Rostock, Sanguinololu, and ATmega1284P

One of the challenges I am facing with the mini-version of the Rostock delta 3D printer is using Johann’s modified version of the Marlin firmware with a Sanguinololu printer controller. My logic being there’s no point making a smaller printer if you can’t use a smaller controller. (The $60 savings is an added bonus not to mention the design of the RAMPS controller gives me a migraine…) So to be clear:

The Rostock firmware will not work with a standard Sanguinololu.

Why? Because the default Sanguinololu uses an Atmel ATmega644P for a brain and the available amount of SRAM on that chip is a measly 4k. Thats half the space as the ATmega2560 found on the Arduino Mega and its just not enough RAM for the delta firmware, because of it’s additional code to convert standard Cartesian coordinates into a format for the delta printer. With the larger RAM requirements combined with Arduino’s inability to check its RAM usage, the firmware will upload and act like its working but gives you all manner of weird issues caused by memory overflow. Enter the ATmega1284P with its colassal 16k SRAM, which according to the RepRap wiki is a “drop in replacement” for the 644P. Again to be clear:

It’s not.

Finding the right combination of steps to get a working bootloader on a blank 1284P and then get firmware loaded onto it that works turned out to be a sisyphean task. In the end it isn’t too hard to do but getting the right steps ironed out took its tole on the brain cells.

Sure there were a vast number of tutorials out there to consult for performing this upgrade but none of them really worked for me until I worked out this method.

  1. Replace the 644P chip with a 1284P
  2. Download the AzteegX1 board definition for Arduino 0023
  3. Edit the boards.txt file to set the fuses for a 1284P using a ceramic resonator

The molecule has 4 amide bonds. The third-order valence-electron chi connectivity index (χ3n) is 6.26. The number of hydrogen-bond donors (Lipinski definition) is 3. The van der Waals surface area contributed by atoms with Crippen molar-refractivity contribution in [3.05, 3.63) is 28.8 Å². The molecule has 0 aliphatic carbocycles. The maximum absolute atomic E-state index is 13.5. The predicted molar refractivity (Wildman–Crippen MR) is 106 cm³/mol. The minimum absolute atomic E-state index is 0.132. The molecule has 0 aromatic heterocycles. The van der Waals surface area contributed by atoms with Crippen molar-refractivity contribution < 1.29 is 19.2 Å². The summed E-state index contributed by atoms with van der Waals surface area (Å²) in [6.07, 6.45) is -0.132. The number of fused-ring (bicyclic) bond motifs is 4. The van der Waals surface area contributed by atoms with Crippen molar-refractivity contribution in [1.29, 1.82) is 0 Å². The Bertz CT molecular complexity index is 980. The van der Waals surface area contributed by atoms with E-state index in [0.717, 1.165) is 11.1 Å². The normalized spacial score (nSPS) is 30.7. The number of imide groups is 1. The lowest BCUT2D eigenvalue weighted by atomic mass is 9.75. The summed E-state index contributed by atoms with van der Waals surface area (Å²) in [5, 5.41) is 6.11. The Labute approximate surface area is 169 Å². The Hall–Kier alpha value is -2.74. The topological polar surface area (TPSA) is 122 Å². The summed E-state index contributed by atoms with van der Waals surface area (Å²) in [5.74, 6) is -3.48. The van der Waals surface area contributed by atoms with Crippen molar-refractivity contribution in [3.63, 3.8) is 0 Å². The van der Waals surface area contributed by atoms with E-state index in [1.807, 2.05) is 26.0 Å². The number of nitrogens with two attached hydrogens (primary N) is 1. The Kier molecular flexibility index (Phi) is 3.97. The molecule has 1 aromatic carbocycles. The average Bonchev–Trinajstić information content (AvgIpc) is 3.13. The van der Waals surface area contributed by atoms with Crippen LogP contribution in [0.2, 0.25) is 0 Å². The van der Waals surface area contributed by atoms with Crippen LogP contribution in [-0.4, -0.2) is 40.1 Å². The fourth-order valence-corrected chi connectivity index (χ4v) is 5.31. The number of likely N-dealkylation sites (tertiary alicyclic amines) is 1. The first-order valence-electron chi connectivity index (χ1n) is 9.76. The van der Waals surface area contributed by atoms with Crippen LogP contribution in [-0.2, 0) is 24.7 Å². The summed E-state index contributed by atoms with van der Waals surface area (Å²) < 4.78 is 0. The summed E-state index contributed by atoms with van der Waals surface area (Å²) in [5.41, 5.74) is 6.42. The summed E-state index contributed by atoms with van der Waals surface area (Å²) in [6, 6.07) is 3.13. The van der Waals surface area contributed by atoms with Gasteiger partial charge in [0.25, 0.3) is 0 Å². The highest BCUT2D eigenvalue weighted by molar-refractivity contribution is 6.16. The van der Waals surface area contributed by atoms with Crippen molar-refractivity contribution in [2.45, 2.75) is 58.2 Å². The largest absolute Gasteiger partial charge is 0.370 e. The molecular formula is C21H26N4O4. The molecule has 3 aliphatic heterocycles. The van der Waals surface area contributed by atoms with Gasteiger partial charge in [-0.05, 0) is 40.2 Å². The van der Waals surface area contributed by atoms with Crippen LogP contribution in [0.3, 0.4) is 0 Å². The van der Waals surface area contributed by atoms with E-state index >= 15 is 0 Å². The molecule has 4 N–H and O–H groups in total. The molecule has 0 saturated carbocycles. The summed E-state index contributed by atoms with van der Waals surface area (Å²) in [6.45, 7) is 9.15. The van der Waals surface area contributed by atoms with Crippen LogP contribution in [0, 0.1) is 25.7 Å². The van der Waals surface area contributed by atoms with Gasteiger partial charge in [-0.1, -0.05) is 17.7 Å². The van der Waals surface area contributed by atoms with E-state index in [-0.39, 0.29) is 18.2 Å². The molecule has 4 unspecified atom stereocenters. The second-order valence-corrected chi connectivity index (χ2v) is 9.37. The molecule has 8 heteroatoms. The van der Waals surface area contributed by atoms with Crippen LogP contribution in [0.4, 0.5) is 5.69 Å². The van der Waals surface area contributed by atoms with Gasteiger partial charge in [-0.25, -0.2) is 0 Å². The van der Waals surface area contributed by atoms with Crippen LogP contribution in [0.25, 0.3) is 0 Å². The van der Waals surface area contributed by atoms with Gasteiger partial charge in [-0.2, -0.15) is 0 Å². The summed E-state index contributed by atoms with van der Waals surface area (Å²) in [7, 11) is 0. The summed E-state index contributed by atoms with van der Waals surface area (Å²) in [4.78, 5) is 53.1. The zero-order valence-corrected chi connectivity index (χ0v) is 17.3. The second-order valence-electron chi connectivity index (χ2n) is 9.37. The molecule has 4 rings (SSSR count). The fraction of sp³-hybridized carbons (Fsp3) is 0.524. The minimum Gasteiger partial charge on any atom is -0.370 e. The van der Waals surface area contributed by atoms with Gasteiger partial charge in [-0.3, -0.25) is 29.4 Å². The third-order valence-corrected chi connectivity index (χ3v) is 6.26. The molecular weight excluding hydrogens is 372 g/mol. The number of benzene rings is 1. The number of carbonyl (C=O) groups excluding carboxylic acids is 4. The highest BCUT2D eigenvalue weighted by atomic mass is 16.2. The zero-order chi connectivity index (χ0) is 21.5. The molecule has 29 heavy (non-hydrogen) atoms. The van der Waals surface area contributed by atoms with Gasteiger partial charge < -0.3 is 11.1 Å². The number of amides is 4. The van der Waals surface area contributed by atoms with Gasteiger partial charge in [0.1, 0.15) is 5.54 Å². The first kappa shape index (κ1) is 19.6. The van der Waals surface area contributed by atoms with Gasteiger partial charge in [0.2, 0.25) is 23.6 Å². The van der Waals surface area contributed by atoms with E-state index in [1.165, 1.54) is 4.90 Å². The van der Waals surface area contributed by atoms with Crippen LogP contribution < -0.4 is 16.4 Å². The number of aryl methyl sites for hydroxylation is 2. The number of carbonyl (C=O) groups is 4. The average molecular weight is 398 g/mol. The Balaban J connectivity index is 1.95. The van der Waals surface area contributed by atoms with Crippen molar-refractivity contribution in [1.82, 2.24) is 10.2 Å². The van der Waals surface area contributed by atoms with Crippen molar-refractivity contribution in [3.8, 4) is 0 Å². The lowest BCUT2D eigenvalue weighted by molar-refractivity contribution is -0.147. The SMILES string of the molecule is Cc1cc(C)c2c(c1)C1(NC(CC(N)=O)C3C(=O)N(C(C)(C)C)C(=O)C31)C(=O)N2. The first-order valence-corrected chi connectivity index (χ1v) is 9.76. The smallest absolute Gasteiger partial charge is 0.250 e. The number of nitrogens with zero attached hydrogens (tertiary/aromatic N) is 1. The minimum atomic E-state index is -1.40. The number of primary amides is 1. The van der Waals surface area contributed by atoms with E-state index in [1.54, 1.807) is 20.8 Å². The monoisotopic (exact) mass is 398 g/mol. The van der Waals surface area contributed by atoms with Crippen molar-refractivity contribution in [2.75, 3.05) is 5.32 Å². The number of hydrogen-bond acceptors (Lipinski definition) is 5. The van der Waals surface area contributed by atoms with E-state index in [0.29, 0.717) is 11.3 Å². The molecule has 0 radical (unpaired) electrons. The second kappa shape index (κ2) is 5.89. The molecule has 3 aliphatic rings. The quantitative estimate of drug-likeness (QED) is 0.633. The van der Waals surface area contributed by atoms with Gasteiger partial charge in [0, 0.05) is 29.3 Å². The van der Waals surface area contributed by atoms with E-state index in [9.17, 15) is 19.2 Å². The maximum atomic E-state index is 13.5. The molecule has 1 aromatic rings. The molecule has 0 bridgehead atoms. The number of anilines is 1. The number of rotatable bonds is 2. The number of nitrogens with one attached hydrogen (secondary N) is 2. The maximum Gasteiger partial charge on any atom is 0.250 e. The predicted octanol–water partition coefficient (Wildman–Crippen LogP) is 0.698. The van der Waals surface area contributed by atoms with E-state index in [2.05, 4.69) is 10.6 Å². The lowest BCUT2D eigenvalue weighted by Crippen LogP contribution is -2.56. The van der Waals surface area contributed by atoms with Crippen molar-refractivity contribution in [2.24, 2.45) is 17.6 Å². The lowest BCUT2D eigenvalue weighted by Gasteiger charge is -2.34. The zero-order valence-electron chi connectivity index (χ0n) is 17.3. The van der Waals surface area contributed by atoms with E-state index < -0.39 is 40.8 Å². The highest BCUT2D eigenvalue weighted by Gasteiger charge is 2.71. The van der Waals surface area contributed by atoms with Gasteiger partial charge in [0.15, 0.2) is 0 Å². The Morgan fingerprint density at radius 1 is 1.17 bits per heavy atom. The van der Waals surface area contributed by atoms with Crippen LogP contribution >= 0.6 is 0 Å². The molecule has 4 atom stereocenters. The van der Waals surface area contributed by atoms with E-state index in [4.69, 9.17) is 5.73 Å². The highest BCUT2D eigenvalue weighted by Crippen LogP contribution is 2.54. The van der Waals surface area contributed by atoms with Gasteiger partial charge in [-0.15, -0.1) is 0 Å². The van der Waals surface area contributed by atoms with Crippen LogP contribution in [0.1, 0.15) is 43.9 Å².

4. Edit the avrdude.conf file to support the 1284P
  5. Upload the AzteegX1 bootloader for the 1284P using Arduino 0023 and compatible ISP
  6. Open the latest version of the Marlin Rostock firmware in Arduino 0023
  7. Edit the firmware to support the Sanguinololu and the configuration of your printer
  8. Upload new firmware to the controller and test

Obviously you need to pick up a new microcontroller, I bought mine at Mouser. With the board powered down, pry out the old 644P (assuming you’re upgrading) being careful to not bend the pins in the process by pulling the chip upward in a position as close to horizontal as possible. Insert the new chip in the same orientation–in this case it might help to bend the pins in on a tabletop like this so that it fits in the socket. Now we need to enable uploads to this new chip on the Arduino by installing some files into the hardware folder inside the Arduino software. After trying too many things to list here, I remembered that the Azteeg X1 printer controller board is based on the Sanguinololu and the newest version uses the 1284P. Looking for the software used on the X1, you’ll find a patch here, these are basically the board definition files for the Sanguino based controller modified for the X1. To install, you’ll have to have Arduino 0023 installed and then copy the entire Sanguino folder that you downloaded in the Azteeg X1 patch to the arduino-0023/hardware/ folder; or on the Mac, right click on the Arduino 0023 icon, select Show Package Contents then navigate to contents/resources/java/hardware/ and paste the Sanguino folder here. You should now have three folders in the hardware folder: arduino, sanguino, and tools.